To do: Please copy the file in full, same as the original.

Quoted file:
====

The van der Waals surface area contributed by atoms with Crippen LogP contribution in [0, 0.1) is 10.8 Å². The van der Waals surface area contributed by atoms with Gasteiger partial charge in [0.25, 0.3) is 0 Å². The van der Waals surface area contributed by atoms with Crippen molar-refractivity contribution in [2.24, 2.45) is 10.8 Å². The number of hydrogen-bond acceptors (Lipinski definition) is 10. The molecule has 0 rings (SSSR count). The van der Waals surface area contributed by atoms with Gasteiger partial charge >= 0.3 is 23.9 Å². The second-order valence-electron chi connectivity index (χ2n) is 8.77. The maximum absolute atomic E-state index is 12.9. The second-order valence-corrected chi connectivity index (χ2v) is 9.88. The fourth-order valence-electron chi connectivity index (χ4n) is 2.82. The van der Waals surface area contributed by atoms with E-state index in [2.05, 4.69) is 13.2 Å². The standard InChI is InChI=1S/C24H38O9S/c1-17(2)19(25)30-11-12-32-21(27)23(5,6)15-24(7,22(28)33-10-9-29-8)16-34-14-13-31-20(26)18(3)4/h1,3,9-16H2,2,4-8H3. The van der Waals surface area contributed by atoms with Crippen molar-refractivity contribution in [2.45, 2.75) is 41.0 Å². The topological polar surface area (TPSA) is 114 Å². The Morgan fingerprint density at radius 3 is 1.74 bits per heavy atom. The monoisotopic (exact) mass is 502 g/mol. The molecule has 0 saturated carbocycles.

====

The van der Waals surface area contributed by atoms with Crippen LogP contribution in [0, 0.1) is 10.8 Å². The van der Waals surface area contributed by atoms with Gasteiger partial charge in [0.25, 0.3) is 0 Å². The van der Waals surface area contributed by atoms with Crippen molar-refractivity contribution in [2.24, 2.45) is 10.8 Å². The number of hydrogen-bond acceptors (Lipinski definition) is 10. The molecule has 0 rings (SSSR count). The van der Waals surface area contributed by atoms with Gasteiger partial charge >= 0.3 is 23.9 Å². The second-order valence-electron chi connectivity index (χ2n) is 8.77. The maximum absolute atomic E-state index is 12.9. The second-order valence-corrected chi connectivity index (χ2v) is 9.88. The fourth-order valence-electron chi connectivity index (χ4n) is 2.82. The van der Waals surface area contributed by atoms with E-state index in [2.05, 4.69) is 13.2 Å². The standard InChI is InChI=1S/C24H38O9S/c1-17(2)19(25)30-11-12-32-21(27)23(5,6)15-24(7,22(28)33-10-9-29-8)16-34-14-13-31-20(26)18(3)4/h1,3,9-16H2,2,4-8H3. The van der Waals surface area contributed by atoms with Crippen molar-refractivity contribution in [2.45, 2.75) is 41.0 Å². The topological polar surface area (TPSA) is 114 Å². The Morgan fingerprint density at radius 3 is 1.74 bits per heavy atom. The monoisotopic (exact) mass is 502 g/mol. The molecule has 0 saturated carbocycles.